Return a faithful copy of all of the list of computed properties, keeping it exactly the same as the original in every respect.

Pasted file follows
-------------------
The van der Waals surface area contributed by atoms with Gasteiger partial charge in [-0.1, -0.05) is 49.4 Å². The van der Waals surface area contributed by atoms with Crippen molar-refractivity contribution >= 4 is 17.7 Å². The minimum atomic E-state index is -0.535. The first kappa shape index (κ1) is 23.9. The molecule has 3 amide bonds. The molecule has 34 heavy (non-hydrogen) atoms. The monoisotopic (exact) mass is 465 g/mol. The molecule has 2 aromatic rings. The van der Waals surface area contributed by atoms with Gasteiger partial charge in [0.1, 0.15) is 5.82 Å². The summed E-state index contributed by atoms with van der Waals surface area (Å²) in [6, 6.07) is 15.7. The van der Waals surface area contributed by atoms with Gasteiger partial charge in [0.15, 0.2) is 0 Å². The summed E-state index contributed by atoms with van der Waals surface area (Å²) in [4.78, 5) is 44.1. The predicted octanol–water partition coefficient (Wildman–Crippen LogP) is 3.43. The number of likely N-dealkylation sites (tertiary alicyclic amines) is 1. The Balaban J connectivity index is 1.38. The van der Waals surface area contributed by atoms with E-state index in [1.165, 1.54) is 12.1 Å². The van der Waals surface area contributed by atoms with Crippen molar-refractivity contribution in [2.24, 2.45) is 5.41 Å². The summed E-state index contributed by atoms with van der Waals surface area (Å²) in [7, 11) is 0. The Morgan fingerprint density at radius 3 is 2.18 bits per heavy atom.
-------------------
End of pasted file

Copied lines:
The van der Waals surface area contributed by atoms with Gasteiger partial charge in [-0.1, -0.05) is 49.4 Å². The van der Waals surface area contributed by atoms with Crippen molar-refractivity contribution >= 4 is 17.7 Å². The minimum atomic E-state index is -0.535. The first kappa shape index (κ1) is 23.9. The molecule has 3 amide bonds. The molecule has 34 heavy (non-hydrogen) atoms. The monoisotopic (exact) mass is 465 g/mol. The molecule has 2 aromatic rings. The van der Waals surface area contributed by atoms with Gasteiger partial charge in [0.1, 0.15) is 5.82 Å². The summed E-state index contributed by atoms with van der Waals surface area (Å²) in [6, 6.07) is 15.7. The van der Waals surface area contributed by atoms with Gasteiger partial charge in [0.15, 0.2) is 0 Å². The summed E-state index contributed by atoms with van der Waals surface area (Å²) in [4.78, 5) is 44.1. The predicted octanol–water partition coefficient (Wildman–Crippen LogP) is 3.43. The number of likely N-dealkylation sites (tertiary alicyclic amines) is 1. The Balaban J connectivity index is 1.38. The van der Waals surface area contributed by atoms with E-state index in [1.165, 1.54) is 12.1 Å². The van der Waals surface area contributed by atoms with Crippen molar-refractivity contribution in [2.24, 2.45) is 5.41 Å². The summed E-state index contributed by atoms with van der Waals surface area (Å²) in [7, 11) is 0. The Morgan fingerprint density at radius 3 is 2.18 bits per heavy atom.